Greencol Taiwan Corporation Bio-MEG Plant, Taiwan, China
Greencol Taiwan Corporation (GTC) announced its plans to build a new plant to manufacture bio-mono ethylene glycol (bio-MEG) in Kaohsiung, Taiwan, in October 2010. The plant has a capacity of 100,000t per year, and was completed in 2013.
Also acting as plant operator, GTC is a 50:50 joint venture between Nagoya-based Toyota Tsusho Corporation (TTC) and Taipei-based China Man-made Fiber Corporation. GTC is the first domestic manufacturer of bio-ethylene derivatives.
TTC is responsible for the upstream and downstream activities of the new plant, handling the production and marketing of bio-PET. The company built a global integrated supply chain for bio-PET with the construction of the new plant.
Bio-MEG produced at the plant is supplied to Asian PET manufacturers. TTC then off-takes the PET manufactured on a tolling basis and markets it to companies in Europe, Japan and the US. It also markets bio-PET based textiles for car interiors and develops bio-PET based bottles with customers. The company aims to increase the demand for bio-PET based sustainable products around the world.
New Jersey-based Petron Scientech was selected as the process technology provider for the plant. The company specialises in commercially tested technologies for producing basic chemicals for industrial use.
The plant uses Petron's ethanol to bio-ethylene technology. Petron is also responsible for providing design and other services during and after construction.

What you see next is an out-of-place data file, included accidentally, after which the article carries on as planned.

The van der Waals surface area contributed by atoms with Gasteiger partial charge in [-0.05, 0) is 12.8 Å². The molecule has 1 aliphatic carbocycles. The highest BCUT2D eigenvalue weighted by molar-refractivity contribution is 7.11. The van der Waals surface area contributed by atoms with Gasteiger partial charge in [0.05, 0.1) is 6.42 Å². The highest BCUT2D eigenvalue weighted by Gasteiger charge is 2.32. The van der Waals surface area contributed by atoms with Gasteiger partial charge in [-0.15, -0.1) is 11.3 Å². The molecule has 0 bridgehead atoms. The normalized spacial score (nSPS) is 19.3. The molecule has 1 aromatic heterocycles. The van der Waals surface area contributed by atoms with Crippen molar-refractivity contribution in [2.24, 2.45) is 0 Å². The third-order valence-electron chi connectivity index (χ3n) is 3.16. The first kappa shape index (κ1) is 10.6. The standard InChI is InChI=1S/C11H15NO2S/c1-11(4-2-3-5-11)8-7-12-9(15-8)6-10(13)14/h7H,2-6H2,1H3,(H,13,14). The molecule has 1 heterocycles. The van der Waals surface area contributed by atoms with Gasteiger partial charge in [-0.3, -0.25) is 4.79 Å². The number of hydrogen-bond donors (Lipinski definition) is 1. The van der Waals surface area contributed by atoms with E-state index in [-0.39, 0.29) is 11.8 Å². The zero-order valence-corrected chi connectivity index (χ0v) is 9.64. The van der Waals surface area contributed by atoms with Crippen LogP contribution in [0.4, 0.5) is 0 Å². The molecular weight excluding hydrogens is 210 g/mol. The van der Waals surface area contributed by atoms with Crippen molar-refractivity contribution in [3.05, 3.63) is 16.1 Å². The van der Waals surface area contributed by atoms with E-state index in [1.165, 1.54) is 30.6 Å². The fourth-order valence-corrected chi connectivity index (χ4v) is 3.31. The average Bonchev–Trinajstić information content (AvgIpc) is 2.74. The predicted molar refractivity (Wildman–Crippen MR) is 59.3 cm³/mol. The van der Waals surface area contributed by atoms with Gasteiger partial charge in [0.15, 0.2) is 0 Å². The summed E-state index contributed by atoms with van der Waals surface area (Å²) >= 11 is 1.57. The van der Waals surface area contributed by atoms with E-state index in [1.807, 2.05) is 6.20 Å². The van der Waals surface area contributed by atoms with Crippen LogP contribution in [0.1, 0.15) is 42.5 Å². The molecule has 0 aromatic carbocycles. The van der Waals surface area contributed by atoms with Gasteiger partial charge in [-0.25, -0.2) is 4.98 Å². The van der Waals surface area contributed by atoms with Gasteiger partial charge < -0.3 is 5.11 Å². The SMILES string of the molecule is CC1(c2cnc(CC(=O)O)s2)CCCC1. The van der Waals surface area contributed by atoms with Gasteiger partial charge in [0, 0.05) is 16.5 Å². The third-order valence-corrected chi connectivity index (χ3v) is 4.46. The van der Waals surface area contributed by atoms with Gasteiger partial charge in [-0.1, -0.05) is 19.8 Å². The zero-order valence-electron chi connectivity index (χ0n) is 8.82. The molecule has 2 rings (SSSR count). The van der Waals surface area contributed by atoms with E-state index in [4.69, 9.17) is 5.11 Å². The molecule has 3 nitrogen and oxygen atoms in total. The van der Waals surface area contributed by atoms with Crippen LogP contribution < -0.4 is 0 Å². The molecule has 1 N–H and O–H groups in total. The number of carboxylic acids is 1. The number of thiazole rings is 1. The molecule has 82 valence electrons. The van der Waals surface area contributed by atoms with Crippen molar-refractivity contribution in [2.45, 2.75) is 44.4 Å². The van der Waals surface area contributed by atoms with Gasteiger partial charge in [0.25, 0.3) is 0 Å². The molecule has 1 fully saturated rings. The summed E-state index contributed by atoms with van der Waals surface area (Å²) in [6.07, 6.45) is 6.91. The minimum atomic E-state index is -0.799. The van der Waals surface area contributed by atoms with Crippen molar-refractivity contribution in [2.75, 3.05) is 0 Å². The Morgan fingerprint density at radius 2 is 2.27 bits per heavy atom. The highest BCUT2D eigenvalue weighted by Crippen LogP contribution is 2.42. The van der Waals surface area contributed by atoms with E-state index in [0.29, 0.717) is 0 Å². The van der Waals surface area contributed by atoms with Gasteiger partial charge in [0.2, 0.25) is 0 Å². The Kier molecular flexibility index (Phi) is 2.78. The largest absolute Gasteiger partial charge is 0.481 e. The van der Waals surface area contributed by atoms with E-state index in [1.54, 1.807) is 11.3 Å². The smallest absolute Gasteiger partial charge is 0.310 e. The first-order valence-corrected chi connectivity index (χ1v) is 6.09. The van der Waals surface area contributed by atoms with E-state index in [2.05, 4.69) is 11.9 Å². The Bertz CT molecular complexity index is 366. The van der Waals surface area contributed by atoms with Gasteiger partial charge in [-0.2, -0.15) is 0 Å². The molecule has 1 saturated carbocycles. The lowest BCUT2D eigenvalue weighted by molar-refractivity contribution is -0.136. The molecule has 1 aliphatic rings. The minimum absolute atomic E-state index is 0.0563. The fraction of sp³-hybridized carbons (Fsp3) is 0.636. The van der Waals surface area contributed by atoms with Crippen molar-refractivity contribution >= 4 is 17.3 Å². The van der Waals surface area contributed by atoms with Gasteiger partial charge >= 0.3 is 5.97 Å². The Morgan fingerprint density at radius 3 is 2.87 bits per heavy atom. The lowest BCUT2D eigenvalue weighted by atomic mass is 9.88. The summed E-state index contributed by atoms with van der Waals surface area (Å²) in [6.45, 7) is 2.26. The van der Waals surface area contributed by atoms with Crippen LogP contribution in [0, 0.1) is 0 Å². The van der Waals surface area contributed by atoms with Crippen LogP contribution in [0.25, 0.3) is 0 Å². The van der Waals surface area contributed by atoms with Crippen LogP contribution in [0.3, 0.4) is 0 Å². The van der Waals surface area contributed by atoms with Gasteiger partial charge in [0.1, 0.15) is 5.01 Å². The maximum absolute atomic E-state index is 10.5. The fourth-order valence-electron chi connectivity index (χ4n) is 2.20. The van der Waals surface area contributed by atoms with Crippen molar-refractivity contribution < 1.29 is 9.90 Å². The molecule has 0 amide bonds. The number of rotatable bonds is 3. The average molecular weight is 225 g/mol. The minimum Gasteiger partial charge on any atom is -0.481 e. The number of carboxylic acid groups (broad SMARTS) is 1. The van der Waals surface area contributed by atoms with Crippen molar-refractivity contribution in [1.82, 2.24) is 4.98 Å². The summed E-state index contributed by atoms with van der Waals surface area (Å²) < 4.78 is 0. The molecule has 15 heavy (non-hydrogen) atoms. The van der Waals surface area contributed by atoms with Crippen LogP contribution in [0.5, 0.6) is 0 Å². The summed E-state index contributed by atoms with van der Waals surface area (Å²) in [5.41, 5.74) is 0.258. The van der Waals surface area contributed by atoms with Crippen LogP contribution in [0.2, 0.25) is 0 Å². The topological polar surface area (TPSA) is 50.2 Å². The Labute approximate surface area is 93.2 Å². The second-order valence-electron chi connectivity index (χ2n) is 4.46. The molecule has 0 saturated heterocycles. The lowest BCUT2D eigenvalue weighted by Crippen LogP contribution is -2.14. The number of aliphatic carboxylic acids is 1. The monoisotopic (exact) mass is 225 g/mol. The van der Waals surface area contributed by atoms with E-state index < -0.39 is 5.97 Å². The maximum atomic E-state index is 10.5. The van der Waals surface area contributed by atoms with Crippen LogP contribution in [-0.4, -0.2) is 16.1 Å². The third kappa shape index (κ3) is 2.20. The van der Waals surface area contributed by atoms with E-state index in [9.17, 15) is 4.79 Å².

The new plant uses bio-ethanol produced from sugar cane as feedstock. Using ethanol for the production of PET is more economical compared to petroleum. Ethanol produces high-grade ethylene and has similar properties as that of petroleum-based ethylene.
Plants that use ethanol can achieve incremental expansion of ethylene capacity at lower costs. In addition, the use of ethanol does not produce any of the by-products that are usually produced from petroleum feedstock.
The bio-ethanol required is supplied by Petrobras, which signed a ten-year supply agreement with TTC in October 2010. Under the agreement, Petrobras Biocombustível, a subsidiary of Petrobras, annually supplies the new plant with 143,000m³ of ethanol. The $820m supply agreement is the first long-term agreement signed by Petrobras.
PET contains 70% PTA and 30% MEG. In Bio-PET, the 30% of MEG is replaced by bio-MEG made from sugar cane.
Bio-PET is similar in quality to petroleum-based PET, but is more environmentally friendly. In the form of bio-ethylene oxide, it is used as an intermediate chemical for the production of a range of surfactants. As bio-ethylene glycol, it is used in antifreeze and PET pellets.
North Carolina-based Chemtex International was awarded the engineering, construction and procurement contract for the plant. Biofuels and green downstream technology is a key business area of Chemtex. The company built the plant in partnership with Taipei-based Fu-Tai Engineering Company.
PET is used in a variety of applications ranging from beverage bottles, food packaging films, textiles and vehicle interiors.
In 2009, global demand for PET was 45 million tons, and is expected to increase at an annual rate of 8.5% during 2014-2020.
However, demand for sustainable alternatives to petroleum-based PET is growing steadily. At present, only 490,000t of bio-PET is available in the market each year. Global demand for bio-PET is estimated to rise to six million tons a year, and is expected to account for 5% of the global market. TTC expects to tap into the projected gap in demand with the production and marketing of 200,000t of bio-PET.